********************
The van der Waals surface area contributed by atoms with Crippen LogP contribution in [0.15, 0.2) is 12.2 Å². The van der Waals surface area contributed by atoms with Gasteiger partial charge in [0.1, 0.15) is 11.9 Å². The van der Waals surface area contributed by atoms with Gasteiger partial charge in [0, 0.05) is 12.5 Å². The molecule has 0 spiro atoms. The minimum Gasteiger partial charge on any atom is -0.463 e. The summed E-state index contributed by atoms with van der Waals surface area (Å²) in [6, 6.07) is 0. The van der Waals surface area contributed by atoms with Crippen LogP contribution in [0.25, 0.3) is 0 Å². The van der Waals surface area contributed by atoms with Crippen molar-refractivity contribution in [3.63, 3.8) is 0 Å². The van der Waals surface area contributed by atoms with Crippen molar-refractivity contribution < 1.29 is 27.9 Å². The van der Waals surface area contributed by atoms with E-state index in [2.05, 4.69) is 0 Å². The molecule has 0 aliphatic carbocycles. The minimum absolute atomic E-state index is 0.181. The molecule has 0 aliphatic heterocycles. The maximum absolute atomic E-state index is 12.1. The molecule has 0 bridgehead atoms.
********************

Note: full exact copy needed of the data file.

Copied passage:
The van der Waals surface area contributed by atoms with Crippen LogP contribution in [0.15, 0.2) is 12.2 Å². The van der Waals surface area contributed by atoms with Gasteiger partial charge in [0.1, 0.15) is 11.9 Å². The van der Waals surface area contributed by atoms with Gasteiger partial charge in [0, 0.05) is 12.5 Å². The molecule has 0 spiro atoms. The minimum Gasteiger partial charge on any atom is -0.463 e. The summed E-state index contributed by atoms with van der Waals surface area (Å²) in [6, 6.07) is 0. The van der Waals surface area contributed by atoms with Crippen LogP contribution in [0.25, 0.3) is 0 Å². The van der Waals surface area contributed by atoms with Crippen molar-refractivity contribution in [3.63, 3.8) is 0 Å². The van der Waals surface area contributed by atoms with Crippen molar-refractivity contribution < 1.29 is 27.9 Å². The van der Waals surface area contributed by atoms with E-state index in [2.05, 4.69) is 0 Å². The molecule has 0 aliphatic carbocycles. The minimum absolute atomic E-state index is 0.181. The molecule has 0 aliphatic heterocycles. The maximum absolute atomic E-state index is 12.1. The molecule has 0 bridgehead atoms.